Live at the Library

Hello again, fellow darklings! Sorry about the long wait between posts – I’ve been busy working on new projects and preparing for my upcoming live author talk. If you’re in the Northwest Arkansas area, come on out and see me Sunday, Oct. 14, at 2 p.m. at the Fayetteville Public Library. I’ll be talking about why everything ’80s is hot right now (especially in horror). Afterwards, I’ll have copies of my book available for purchase and signing.

If you can’t make it out to see me in person, you can livestream it. I hope to see you there!

 

Advertisements

Kitty Genovese: the Unluckiest Friday the 13th

Friday the 13th has long been associated with bad luck. No one is really sure why, other than the number 13 and the day Friday are both considered somewhat unlucky, and so Friday the 13th is doubly so. But statistically, it is no more deadly than the other 364 days of the year. Not that it hasn’t had its fair share of catastrophes: freak floods, cyclones, blizzards, and plane crashes – including the infamous 1972 crash of Uruguayan Air Force Flight 571.

However, one Friday the 13th tragedy stands out as a legendary perfect storm of murder and apathy: on March 13, 1964, bar manager Catherine “Kitty” Genovese was raped and stabbed to death outside her apartment building in Kew Gardens, Queens, in New York City. According to a New York Times article written soon after the crime, 38 people saw or heard the attack, but did nothing. The nation was rightfully shocked, and the phenomenon was studied intensely by psychologists and sociologists, who coined the term the “bystander effect.” For decades, her case was a staple of psychology classes.

But as the case got more scrutiny, researchers began to see that maybe the story we’d all been told wasn’t quite the whole truth.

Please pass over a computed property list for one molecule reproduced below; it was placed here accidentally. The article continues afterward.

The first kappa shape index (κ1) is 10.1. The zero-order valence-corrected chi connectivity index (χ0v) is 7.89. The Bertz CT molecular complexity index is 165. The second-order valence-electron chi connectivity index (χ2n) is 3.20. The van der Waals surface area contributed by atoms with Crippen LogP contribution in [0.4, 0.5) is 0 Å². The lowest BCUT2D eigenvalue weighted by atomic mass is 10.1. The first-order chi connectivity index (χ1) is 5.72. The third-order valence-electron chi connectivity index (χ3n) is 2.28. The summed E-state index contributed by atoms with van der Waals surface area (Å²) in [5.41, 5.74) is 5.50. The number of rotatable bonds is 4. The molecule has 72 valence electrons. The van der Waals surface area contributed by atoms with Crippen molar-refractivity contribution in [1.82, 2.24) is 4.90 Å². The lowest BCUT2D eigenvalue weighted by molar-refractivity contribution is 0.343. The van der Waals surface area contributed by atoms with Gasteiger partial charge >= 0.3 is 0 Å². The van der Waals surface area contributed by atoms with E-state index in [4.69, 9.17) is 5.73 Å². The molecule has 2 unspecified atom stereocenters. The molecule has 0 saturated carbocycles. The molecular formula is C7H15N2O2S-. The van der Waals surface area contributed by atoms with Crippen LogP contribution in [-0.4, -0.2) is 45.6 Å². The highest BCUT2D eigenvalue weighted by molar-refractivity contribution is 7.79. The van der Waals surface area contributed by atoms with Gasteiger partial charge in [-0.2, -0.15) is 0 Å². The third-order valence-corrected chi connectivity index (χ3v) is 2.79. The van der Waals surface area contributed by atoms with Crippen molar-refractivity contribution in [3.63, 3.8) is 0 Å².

Kitty Genovese grew up in an Italian- and Irish-American working-class neighborhood in Brooklyn. She was known by friends and classmates as a “chatterbox,” popular, and charming. After graduation, she worked several jobs before becoming the manager of a bar in Queens. She was reliable and hard-working, often working double shifts to save money for her dream: to open an Italian restaurant.

On March 13, 1963, she met Mary Ann Zielonko, and they quickly fell in love. They moved into a second-floor apartment near the railway station in Kew Gardens.

On their first anniversary, Kitty got off work around 3 a.m. She parked her car at the railway station and began walking home through the frigid winter night. Businesses were closed, streets were empty, and apartment windows dark: the perfect hunting grounds for a killer.

Winston Moseley had snuck out of his home earlier that night, leaving his wife and two sons sleeping while he prowled for his latest victim.

Kitty was close to her apartment when she heard him approach her. She tried to run, but he caught her and stabbed her. She yelled out. A neighbor heard her cries and yelled, “Leave that girl alone!” Frightened, Winston retreated to his car. Kitty, bloody but still alive, limped toward her apartment.

After a few minutes, hearing no sirens, Winston decided to finish what he started. He found Kitty collapsed in the entryway to her apartment building. He stabbed her repeatedly and raped her there, then took the money from her wallet and left her to die (the coroner later found 13 stab wounds and a number of defensive wounds on her body).